“Congrats Adidas on losing 163 lbs!!!” read the tweet sent by WeightWatchers after the Adidas dropped Kanye West following his antisemetic outburst last month. Not sent via press release, not as a statement from the CEO, but nevertheless an authentic public statement in opposition to antisemitism crafted for a unique platform and communicated directly to Twitterverse stakeholders.
A succinct tweet will not suffice for most social issues companies must take a stand on. Words matter and platforms matter when companies address racial equity, diversity and inclusion and reproductive justice. However, just the fact that a weight loss company made a public statement about antisemitism and its rise is emblematic of the time in which we live: where businesses cannot afford to stay silent on what they believe in.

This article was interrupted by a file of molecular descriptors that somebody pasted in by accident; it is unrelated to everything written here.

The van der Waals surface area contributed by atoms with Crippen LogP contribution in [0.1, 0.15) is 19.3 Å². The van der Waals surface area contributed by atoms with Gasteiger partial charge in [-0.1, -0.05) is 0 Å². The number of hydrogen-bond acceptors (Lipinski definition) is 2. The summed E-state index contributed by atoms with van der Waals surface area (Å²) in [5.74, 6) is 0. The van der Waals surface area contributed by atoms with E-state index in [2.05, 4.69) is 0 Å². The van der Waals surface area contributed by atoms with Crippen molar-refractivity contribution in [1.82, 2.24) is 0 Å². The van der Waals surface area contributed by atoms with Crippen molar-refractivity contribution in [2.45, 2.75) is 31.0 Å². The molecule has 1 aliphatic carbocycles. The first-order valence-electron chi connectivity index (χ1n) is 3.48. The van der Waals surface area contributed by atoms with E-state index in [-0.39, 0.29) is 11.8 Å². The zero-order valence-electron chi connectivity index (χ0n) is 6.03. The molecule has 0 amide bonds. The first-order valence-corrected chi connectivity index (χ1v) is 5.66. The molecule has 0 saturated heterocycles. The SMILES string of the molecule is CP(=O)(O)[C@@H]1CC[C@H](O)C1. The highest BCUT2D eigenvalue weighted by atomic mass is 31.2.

Recently, Cori Streetman and I guided CSR, ESG and Communications professionals through best practices for determining when and how companies should deliver public statements on issues of racism, climate justices, abortion, violence and more at the ACCP annual conference. We also summarized our thinking in an article published by ColoradoBiz.
I’d also like to take a moment and call out one of the best statements we’ve seen. Following the murder of George Floyd and the social unrest that followed, Delta Dental of Colorado took time to review at their commitments and shortcomings, listened to employees, and built a plan to move forward – all before taking to the web. Delta Dental of Colorado’s 2020 Equity Timeline is clear, specific, acknowledges their past shortcomings and outlines the shifts they will make moving forward. We can all learn from their example.
Communicating authentically in the face of social issues is challenging, but it’s not impossible. We would love to talk more with any company interested in strengthening their response plan.